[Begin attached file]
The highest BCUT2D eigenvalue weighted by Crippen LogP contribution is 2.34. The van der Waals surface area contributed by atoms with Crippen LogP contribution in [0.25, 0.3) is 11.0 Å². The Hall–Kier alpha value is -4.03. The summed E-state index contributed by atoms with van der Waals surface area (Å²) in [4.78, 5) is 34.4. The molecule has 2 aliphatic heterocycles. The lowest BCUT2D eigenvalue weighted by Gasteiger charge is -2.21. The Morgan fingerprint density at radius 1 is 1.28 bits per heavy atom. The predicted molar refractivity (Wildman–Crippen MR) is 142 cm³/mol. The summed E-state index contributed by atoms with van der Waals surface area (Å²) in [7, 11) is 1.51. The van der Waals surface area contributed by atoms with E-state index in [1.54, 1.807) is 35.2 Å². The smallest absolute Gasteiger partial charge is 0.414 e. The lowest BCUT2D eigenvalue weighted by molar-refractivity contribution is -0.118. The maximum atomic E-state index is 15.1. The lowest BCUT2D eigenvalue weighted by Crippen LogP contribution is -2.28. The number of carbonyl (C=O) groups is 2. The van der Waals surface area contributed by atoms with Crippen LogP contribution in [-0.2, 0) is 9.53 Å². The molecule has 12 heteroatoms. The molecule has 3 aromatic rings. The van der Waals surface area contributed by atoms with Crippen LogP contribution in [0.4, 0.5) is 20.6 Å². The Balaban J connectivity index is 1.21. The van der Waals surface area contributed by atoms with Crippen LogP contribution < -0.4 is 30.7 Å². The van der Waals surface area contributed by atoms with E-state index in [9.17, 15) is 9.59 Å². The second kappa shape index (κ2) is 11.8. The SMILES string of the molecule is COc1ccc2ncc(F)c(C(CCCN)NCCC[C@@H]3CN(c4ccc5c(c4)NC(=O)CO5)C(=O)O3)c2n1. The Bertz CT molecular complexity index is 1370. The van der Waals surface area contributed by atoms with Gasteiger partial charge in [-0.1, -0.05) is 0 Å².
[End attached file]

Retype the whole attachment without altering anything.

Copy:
The highest BCUT2D eigenvalue weighted by Crippen LogP contribution is 2.34. The van der Waals surface area contributed by atoms with Crippen LogP contribution in [0.25, 0.3) is 11.0 Å². The Hall–Kier alpha value is -4.03. The summed E-state index contributed by atoms with van der Waals surface area (Å²) in [4.78, 5) is 34.4. The molecule has 2 aliphatic heterocycles. The lowest BCUT2D eigenvalue weighted by Gasteiger charge is -2.21. The Morgan fingerprint density at radius 1 is 1.28 bits per heavy atom. The predicted molar refractivity (Wildman–Crippen MR) is 142 cm³/mol. The summed E-state index contributed by atoms with van der Waals surface area (Å²) in [7, 11) is 1.51. The van der Waals surface area contributed by atoms with E-state index in [1.54, 1.807) is 35.2 Å². The smallest absolute Gasteiger partial charge is 0.414 e. The lowest BCUT2D eigenvalue weighted by molar-refractivity contribution is -0.118. The maximum atomic E-state index is 15.1. The lowest BCUT2D eigenvalue weighted by Crippen LogP contribution is -2.28. The number of carbonyl (C=O) groups is 2. The van der Waals surface area contributed by atoms with Crippen LogP contribution in [-0.2, 0) is 9.53 Å². The molecule has 12 heteroatoms. The molecule has 3 aromatic rings. The van der Waals surface area contributed by atoms with Crippen LogP contribution in [0.4, 0.5) is 20.6 Å². The Balaban J connectivity index is 1.21. The van der Waals surface area contributed by atoms with Crippen LogP contribution < -0.4 is 30.7 Å². The van der Waals surface area contributed by atoms with E-state index in [9.17, 15) is 9.59 Å². The second kappa shape index (κ2) is 11.8. The SMILES string of the molecule is COc1ccc2ncc(F)c(C(CCCN)NCCC[C@@H]3CN(c4ccc5c(c4)NC(=O)CO5)C(=O)O3)c2n1. The Bertz CT molecular complexity index is 1370. The van der Waals surface area contributed by atoms with Gasteiger partial charge in [-0.1, -0.05) is 0 Å².